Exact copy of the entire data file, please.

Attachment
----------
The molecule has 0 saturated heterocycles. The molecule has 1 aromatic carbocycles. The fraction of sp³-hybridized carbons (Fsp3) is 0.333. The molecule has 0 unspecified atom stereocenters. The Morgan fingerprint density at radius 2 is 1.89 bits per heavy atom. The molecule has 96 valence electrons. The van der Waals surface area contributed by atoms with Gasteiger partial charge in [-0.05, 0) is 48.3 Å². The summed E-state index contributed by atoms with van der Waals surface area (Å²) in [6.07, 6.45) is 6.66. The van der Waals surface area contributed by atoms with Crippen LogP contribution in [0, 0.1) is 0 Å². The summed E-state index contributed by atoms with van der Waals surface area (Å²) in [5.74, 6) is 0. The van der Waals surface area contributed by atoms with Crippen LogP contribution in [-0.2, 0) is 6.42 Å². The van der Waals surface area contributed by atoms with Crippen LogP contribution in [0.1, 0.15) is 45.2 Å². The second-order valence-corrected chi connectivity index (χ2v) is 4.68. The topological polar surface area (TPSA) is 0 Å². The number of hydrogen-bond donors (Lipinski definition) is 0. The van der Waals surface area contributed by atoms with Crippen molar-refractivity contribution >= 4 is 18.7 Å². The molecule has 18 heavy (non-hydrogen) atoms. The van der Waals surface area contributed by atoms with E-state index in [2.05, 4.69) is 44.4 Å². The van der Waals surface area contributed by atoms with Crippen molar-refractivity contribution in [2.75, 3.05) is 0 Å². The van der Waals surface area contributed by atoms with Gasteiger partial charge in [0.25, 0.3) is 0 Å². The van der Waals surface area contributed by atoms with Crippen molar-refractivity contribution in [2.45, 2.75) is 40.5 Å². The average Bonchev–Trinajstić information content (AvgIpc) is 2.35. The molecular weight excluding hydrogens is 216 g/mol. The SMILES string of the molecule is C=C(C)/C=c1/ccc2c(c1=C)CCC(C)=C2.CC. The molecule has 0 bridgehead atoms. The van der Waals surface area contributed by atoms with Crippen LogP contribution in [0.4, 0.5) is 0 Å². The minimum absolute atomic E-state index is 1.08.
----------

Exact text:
The molecule has 0 saturated heterocycles. The molecule has 1 aromatic carbocycles. The fraction of sp³-hybridized carbons (Fsp3) is 0.333. The molecule has 0 unspecified atom stereocenters. The Morgan fingerprint density at radius 2 is 1.89 bits per heavy atom. The molecule has 96 valence electrons. The van der Waals surface area contributed by atoms with Gasteiger partial charge in [-0.05, 0) is 48.3 Å². The summed E-state index contributed by atoms with van der Waals surface area (Å²) in [6.07, 6.45) is 6.66. The van der Waals surface area contributed by atoms with Crippen LogP contribution in [0, 0.1) is 0 Å². The summed E-state index contributed by atoms with van der Waals surface area (Å²) in [5.74, 6) is 0. The van der Waals surface area contributed by atoms with Crippen LogP contribution in [-0.2, 0) is 6.42 Å². The van der Waals surface area contributed by atoms with Crippen LogP contribution in [0.1, 0.15) is 45.2 Å². The second-order valence-corrected chi connectivity index (χ2v) is 4.68. The topological polar surface area (TPSA) is 0 Å². The number of hydrogen-bond donors (Lipinski definition) is 0. The van der Waals surface area contributed by atoms with Crippen molar-refractivity contribution >= 4 is 18.7 Å². The molecule has 18 heavy (non-hydrogen) atoms. The van der Waals surface area contributed by atoms with E-state index in [2.05, 4.69) is 44.4 Å². The van der Waals surface area contributed by atoms with Crippen molar-refractivity contribution in [2.75, 3.05) is 0 Å². The van der Waals surface area contributed by atoms with Gasteiger partial charge in [0.25, 0.3) is 0 Å². The van der Waals surface area contributed by atoms with Crippen molar-refractivity contribution in [2.45, 2.75) is 40.5 Å². The average Bonchev–Trinajstić information content (AvgIpc) is 2.35. The molecular weight excluding hydrogens is 216 g/mol. The SMILES string of the molecule is C=C(C)/C=c1/ccc2c(c1=C)CCC(C)=C2.CC. The molecule has 0 bridgehead atoms. The van der Waals surface area contributed by atoms with Crippen LogP contribution in [0.4, 0.5) is 0 Å². The minimum absolute atomic E-state index is 1.08.